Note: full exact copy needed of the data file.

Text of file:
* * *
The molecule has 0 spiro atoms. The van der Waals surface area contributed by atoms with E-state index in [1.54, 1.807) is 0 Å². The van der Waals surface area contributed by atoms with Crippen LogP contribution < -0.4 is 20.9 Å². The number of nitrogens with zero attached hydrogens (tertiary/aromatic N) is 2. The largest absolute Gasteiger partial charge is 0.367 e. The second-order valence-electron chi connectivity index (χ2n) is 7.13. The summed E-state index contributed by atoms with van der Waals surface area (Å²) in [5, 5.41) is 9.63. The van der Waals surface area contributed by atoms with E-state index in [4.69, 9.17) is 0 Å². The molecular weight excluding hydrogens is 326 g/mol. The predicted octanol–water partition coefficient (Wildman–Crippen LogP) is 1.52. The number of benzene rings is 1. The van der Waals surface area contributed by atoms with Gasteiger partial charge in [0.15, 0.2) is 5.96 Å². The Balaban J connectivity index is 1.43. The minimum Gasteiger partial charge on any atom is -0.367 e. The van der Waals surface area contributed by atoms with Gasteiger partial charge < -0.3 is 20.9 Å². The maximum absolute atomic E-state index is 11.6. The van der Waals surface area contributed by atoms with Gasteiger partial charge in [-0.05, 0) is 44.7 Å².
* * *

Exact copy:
The molecule has 0 spiro atoms. The van der Waals surface area contributed by atoms with E-state index in [1.54, 1.807) is 0 Å². The van der Waals surface area contributed by atoms with Crippen LogP contribution < -0.4 is 20.9 Å². The number of nitrogens with zero attached hydrogens (tertiary/aromatic N) is 2. The largest absolute Gasteiger partial charge is 0.367 e. The second-order valence-electron chi connectivity index (χ2n) is 7.13. The summed E-state index contributed by atoms with van der Waals surface area (Å²) in [5, 5.41) is 9.63. The van der Waals surface area contributed by atoms with E-state index in [4.69, 9.17) is 0 Å². The molecular weight excluding hydrogens is 326 g/mol. The predicted octanol–water partition coefficient (Wildman–Crippen LogP) is 1.52. The number of benzene rings is 1. The van der Waals surface area contributed by atoms with Gasteiger partial charge in [0.15, 0.2) is 5.96 Å². The Balaban J connectivity index is 1.43. The minimum Gasteiger partial charge on any atom is -0.367 e. The van der Waals surface area contributed by atoms with Gasteiger partial charge < -0.3 is 20.9 Å². The maximum absolute atomic E-state index is 11.6. The van der Waals surface area contributed by atoms with Gasteiger partial charge in [-0.05, 0) is 44.7 Å².